American bondholders count the cost of bankruptcy

Victoria
By Victoria December 12, 2011 16:54

American bondholders count the cost of bankruptcy

American Airlines has been a prolific issuer of bonds, mostly secured on assets. However the airline has also issued some $3.2billion of special facilities revenue bonds in 19 transactions funding projects at the airline’s airport hubs and maintenance facilities. Some $1.4bn of these bonds are unsecured and backed only by the guaranty of the airline, yet investors piled into the deals despite the risk the airline would file for bankruptcy. In 2007 American sold $108.7 million of O’Hare International Airport special facility revenue refunding bonds in 2007 that mature in 2024 and paid a 5.50% rate. Even though the bond documents specifically state the risks of non-payment in the event of a bankruptcy, investors leapt on the deal. The offering statement said: “Irrespective of the treatment of the agreement and the guaranty in a bankruptcy proceeding with respect to the company or the guarantor, owners of the bonds would likely suffer a substantial loss with respect to their investment in the bonds.”
However, secured bonds are not safe either given the recent form of other airline bankruptcies. $1.8 billion of American issued bonds are secured by some form of revenue stream or asset such as a leasehold mortgage interest, lease or sublease agreement. Today, some of those bonds are trading at 80 cents on the dollar while others are closer to 50 cents or on par with their unsecured counterparts. The range shows the market’s doubt over just how secure a secured bond is.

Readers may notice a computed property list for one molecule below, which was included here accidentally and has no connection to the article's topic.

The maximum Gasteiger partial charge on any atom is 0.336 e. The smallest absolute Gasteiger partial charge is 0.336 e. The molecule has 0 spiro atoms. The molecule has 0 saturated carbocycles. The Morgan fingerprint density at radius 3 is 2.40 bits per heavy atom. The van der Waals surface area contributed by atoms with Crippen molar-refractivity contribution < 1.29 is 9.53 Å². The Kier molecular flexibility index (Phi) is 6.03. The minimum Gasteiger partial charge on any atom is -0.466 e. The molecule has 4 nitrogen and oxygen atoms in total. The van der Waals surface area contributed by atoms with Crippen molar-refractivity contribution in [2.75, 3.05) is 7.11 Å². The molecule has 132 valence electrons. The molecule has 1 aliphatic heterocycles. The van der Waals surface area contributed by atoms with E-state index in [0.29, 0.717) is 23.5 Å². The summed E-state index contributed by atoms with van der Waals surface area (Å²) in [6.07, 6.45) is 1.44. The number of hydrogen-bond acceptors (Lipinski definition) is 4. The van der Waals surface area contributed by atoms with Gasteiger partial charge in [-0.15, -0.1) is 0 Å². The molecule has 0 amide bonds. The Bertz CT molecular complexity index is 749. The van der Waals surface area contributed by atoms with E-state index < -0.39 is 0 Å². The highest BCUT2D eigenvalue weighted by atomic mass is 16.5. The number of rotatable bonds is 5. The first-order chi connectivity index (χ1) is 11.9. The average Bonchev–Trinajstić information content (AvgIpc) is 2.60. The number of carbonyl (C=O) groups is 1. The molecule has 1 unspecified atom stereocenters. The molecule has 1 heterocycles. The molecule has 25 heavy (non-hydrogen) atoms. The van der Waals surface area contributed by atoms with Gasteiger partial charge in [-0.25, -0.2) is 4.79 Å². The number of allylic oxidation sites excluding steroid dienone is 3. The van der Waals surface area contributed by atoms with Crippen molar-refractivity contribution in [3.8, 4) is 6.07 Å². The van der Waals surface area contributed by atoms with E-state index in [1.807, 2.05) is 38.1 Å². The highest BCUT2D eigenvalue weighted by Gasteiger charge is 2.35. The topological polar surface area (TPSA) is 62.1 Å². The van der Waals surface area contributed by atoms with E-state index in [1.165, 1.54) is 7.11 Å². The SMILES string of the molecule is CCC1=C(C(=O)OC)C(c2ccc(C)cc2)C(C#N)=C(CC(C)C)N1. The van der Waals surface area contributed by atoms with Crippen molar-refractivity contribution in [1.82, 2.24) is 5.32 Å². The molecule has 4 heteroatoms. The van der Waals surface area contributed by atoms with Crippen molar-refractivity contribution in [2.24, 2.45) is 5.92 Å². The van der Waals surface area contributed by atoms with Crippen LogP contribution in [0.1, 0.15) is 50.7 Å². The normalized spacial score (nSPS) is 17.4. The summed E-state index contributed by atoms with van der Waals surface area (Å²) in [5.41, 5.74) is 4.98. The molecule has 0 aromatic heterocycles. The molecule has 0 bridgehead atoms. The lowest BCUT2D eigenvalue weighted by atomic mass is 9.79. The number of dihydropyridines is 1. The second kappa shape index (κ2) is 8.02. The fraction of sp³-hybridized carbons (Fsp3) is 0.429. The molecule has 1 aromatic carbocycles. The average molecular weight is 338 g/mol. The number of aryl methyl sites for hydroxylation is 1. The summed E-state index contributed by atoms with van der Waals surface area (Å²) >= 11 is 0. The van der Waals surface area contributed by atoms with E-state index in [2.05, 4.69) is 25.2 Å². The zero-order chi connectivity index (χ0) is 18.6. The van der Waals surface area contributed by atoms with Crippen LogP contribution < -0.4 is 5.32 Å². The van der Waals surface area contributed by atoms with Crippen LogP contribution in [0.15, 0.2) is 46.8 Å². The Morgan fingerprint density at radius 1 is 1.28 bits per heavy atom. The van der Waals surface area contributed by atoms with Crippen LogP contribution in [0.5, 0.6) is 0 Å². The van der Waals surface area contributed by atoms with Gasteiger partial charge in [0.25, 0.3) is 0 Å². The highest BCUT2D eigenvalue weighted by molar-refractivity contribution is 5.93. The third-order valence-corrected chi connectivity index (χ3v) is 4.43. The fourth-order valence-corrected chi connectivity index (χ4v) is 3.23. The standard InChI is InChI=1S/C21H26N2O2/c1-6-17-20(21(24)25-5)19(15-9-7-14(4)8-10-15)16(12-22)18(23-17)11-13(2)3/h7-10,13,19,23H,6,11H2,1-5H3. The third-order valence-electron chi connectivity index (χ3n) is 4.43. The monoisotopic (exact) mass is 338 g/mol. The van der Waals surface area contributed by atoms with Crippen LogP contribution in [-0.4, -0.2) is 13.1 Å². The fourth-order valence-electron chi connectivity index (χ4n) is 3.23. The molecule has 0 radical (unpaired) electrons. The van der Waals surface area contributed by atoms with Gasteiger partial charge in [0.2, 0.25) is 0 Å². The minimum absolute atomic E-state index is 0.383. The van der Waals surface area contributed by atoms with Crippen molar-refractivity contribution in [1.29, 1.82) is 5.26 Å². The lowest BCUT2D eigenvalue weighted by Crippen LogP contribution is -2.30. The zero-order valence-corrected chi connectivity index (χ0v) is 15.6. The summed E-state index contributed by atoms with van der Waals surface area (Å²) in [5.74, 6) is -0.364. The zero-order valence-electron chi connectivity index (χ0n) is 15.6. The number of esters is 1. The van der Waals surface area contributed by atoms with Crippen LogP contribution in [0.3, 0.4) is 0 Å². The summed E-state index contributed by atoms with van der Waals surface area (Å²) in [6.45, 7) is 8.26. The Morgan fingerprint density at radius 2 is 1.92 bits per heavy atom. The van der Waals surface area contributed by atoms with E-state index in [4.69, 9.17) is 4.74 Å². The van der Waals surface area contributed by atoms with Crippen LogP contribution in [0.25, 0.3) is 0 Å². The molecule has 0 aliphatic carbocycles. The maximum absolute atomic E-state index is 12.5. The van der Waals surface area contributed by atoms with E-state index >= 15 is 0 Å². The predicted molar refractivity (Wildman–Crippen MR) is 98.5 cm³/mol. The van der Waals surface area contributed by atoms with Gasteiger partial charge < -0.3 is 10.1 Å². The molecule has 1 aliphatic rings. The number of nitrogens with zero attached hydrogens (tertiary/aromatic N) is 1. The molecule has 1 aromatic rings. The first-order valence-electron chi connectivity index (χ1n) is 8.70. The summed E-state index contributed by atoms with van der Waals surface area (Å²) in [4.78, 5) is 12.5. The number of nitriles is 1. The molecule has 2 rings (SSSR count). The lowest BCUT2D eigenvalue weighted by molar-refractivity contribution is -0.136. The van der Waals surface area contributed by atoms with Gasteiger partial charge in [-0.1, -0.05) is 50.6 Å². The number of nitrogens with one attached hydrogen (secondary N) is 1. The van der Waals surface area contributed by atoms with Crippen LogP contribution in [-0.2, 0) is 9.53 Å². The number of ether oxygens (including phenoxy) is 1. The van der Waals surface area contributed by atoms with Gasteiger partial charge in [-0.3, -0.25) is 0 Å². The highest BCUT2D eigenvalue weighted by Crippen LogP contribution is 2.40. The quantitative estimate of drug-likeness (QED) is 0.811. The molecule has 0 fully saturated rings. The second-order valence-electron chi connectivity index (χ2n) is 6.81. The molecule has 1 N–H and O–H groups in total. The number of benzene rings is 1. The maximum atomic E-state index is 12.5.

The disparity shows how difficult it is to ascribe a value to the pledged collateral and that a “secured” claim doesn’t guarantee full compensation in bankruptcy. Although some investors will recoup their full investment, this very much depends on whether the asset or revenue stream backing the bonds is challenged by American. When United declared bankruptcy in 2005, the airline challenged repayment of $1.1 billion issued for projects at five airports, the bankruptcy court upheld the airline’s claim that a $250 million issuance of bonds at JFK, Los Angeles International and San Francisco International, were loans and thus unsecured even though when the bonds were issued they were secured by lease agreements and cross-default mechanisms linking the airline’s use of the airport to bond repayment. However the same court also upheld the lease status of United’s $250 million of debt for projects at Denver International Airport. It is very difficult for investors to ascertain which bonds will be upheld by an bankruptcy court that have been challenged by the airline, and until American does so, the value of both secured and unsecured bonds will continue to vary widely.
The next hearing in American Airlines bankruptcy case in the US Bankruptcy Court for the Southern District of New York is set for tomorrow (December 13).

Victoria
By Victoria December 12, 2011 16:54
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